Life Timeline

For those born December 1, 1927.

Not your birthday? Find your timeline here.

Before you were born

You're one of the first people who's never lived in a world without Winnie-the-Pooh.

In August 2016, Maria Konnikova wrote about what grown-ups can learn from kids' books like Winnie-the-Pooh.

Year 95

You were born in December of 1927. This year, The Atlantic celebrates its 160th birthday, making it 1.7 times as old as you.

The year you were born, Alfred E. Smith responded to perceived conflicts between his religion and his political allegiance, as he campaigned to become the nation's first Catholic president.


Around the time you were born, the Ford Company unveiled the Model A car.

In August 1927, Earnest Elmo Calkins wrote about Ford and the emerging car industry.

Coming of age

Around your 18th birthday, the Senate voted to approve U.S. participation in the United Nations.

In July 2015, Matt Thompson wrote about an Aspen Ideas Festival panel's discussion on changes the UN must make to renew its mission.



Man on the Moon

At 41 years old, you were alive to behold people walking on the moon.

Over the years, the moon landing has come to be lauded as the pinnacle of human achievement, although it was often derided at the time. In 1963, NASA astronauts took to The Atlantic to plead the case for landing on the moon.

Half a life ago

Your life can be divided into two halves: before and after VCRs.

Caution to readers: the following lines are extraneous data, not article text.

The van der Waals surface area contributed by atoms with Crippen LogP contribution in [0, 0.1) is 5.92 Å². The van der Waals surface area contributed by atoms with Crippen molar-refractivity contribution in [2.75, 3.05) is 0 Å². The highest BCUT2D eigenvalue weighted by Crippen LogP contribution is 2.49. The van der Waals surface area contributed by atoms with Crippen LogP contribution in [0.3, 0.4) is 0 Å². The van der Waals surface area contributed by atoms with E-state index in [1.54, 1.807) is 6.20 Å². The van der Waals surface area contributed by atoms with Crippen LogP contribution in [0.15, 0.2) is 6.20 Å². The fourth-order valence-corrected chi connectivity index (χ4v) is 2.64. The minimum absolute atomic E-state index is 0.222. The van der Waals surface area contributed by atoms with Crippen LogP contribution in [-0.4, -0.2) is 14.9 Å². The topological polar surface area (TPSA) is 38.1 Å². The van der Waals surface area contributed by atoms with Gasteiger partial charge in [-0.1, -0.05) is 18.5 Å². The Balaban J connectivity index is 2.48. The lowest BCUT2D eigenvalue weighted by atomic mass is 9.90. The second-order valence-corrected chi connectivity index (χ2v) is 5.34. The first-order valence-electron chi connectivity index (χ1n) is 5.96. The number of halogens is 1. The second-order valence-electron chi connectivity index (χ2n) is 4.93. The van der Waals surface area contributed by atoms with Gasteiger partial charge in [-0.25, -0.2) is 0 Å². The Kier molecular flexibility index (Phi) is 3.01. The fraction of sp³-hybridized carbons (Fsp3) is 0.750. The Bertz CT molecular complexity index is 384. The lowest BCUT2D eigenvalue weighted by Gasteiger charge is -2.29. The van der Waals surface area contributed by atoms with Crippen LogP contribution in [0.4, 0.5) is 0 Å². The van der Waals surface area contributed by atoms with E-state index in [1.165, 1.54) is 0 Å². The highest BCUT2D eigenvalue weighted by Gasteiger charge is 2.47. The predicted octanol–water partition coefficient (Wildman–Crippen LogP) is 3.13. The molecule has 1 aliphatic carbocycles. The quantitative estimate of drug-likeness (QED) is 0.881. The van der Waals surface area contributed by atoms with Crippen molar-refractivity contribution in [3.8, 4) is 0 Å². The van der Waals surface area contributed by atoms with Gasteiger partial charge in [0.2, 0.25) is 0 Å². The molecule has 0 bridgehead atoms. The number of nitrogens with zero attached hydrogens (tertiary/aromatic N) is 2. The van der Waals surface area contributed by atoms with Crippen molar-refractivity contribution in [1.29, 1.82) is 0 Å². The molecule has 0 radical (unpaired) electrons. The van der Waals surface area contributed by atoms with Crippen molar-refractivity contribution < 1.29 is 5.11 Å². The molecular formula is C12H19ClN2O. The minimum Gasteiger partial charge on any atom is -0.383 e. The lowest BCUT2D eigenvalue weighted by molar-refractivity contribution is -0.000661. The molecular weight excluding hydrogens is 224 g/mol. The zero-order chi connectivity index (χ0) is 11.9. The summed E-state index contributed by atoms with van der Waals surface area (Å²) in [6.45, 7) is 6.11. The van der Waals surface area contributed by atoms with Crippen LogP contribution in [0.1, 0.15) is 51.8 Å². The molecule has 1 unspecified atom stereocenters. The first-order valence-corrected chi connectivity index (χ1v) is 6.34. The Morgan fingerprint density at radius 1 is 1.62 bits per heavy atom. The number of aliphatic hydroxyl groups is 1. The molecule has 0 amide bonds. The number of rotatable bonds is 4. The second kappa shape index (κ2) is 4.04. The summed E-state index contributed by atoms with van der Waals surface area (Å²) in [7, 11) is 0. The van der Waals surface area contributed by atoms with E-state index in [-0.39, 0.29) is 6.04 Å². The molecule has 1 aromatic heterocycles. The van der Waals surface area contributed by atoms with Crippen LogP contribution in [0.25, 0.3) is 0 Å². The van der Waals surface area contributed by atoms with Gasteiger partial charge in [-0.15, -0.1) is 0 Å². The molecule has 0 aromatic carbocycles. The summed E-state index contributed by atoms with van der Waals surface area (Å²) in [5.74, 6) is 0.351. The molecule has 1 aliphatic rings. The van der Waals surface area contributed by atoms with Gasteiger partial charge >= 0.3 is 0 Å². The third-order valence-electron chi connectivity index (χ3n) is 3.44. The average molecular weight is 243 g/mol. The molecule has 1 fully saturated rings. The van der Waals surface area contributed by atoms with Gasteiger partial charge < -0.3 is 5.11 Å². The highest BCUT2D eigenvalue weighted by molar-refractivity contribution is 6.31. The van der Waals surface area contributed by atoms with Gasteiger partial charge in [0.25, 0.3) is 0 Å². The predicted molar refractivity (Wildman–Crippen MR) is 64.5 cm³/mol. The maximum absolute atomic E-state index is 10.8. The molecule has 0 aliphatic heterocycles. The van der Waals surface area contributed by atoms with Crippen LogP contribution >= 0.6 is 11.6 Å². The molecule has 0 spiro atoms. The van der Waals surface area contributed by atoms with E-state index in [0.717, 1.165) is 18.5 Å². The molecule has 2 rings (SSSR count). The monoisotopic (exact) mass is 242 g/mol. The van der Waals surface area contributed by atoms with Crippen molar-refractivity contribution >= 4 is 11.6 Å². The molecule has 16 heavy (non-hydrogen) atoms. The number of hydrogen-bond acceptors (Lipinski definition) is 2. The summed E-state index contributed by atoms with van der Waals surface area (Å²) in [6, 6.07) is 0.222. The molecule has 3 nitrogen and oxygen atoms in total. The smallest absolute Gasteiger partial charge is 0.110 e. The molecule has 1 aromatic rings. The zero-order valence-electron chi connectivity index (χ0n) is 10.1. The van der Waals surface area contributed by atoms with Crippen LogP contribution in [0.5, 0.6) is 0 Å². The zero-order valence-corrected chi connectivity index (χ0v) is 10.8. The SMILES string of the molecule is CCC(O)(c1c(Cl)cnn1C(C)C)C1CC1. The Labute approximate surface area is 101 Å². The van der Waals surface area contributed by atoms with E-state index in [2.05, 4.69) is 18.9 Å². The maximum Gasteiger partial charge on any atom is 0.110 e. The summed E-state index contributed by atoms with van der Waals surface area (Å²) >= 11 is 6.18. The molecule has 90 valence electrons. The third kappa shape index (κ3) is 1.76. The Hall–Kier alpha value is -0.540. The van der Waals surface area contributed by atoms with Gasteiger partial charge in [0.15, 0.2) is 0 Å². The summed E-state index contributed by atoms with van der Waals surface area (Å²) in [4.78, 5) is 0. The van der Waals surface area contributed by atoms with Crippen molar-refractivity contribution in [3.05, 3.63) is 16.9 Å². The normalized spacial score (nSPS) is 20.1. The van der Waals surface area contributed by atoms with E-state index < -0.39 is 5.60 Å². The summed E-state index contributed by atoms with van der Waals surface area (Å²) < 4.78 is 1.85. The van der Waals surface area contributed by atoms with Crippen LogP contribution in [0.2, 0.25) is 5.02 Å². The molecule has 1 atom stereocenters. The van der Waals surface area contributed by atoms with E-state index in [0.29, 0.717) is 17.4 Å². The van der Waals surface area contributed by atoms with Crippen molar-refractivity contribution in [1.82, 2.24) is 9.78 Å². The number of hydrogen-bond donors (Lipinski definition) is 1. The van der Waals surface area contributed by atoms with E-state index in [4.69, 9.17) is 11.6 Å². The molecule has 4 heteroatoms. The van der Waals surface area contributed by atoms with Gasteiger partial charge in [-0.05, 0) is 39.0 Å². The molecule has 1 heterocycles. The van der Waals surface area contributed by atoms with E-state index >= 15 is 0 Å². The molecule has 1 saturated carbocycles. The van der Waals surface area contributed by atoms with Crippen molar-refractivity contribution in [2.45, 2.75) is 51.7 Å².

In July 2016, Ian Bogost wrote about the history and obsolescence of VCRs.


NASA / JPL-Caltech / Space Science Institute

Across the Universe

When you turned 79, you watched humankind reach the outer solar system.

With NASA's Cassini-Huygens mission in 2005, humans landed a probe in the outer reaches of the solar system for the first time, a moment Ross Andersen called the most glorious mission in the history of planetary science.


Alessandro Bianchi / Reuters


In 2013, Pope Benedict XVI, who was born the same year as you, announced that he would resign, becoming the first pope in centuries to step down from his post.

In the January/February 2006 issue, Paul Elie wrote about what Joseph Ratzinger stepping into the shoes of John Paul II meant for the Catholic Church.

History in the making

History is happening all around you, every day.

The Atlantic is here to help you process it, in stories like these: